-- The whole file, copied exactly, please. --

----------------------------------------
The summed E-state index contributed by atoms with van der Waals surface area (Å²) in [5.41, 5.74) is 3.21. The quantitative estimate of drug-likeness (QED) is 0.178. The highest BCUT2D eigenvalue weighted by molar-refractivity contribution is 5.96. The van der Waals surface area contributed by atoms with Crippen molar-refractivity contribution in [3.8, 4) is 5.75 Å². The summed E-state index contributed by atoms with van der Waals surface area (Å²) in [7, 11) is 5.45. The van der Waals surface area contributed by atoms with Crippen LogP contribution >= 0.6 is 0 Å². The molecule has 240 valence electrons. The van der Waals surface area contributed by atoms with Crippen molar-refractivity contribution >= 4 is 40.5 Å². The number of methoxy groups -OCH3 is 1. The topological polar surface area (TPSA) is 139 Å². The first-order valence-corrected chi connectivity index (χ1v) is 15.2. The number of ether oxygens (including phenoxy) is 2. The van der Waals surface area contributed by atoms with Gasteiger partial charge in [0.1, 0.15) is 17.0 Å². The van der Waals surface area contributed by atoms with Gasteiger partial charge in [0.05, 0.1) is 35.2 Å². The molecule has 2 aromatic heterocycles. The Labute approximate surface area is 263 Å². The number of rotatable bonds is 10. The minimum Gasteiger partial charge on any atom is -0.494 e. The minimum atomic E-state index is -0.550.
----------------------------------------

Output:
The summed E-state index contributed by atoms with van der Waals surface area (Å²) in [5.41, 5.74) is 3.21. The quantitative estimate of drug-likeness (QED) is 0.178. The highest BCUT2D eigenvalue weighted by molar-refractivity contribution is 5.96. The van der Waals surface area contributed by atoms with Crippen molar-refractivity contribution in [3.8, 4) is 5.75 Å². The summed E-state index contributed by atoms with van der Waals surface area (Å²) in [7, 11) is 5.45. The van der Waals surface area contributed by atoms with Crippen LogP contribution >= 0.6 is 0 Å². The molecule has 240 valence electrons. The van der Waals surface area contributed by atoms with Crippen molar-refractivity contribution >= 4 is 40.5 Å². The number of methoxy groups -OCH3 is 1. The topological polar surface area (TPSA) is 139 Å². The first-order valence-corrected chi connectivity index (χ1v) is 15.2. The number of ether oxygens (including phenoxy) is 2. The van der Waals surface area contributed by atoms with Gasteiger partial charge in [0.1, 0.15) is 17.0 Å². The van der Waals surface area contributed by atoms with Gasteiger partial charge in [0.05, 0.1) is 35.2 Å². The molecule has 2 aromatic heterocycles. The Labute approximate surface area is 263 Å². The number of rotatable bonds is 10. The minimum Gasteiger partial charge on any atom is -0.494 e. The minimum atomic E-state index is -0.550.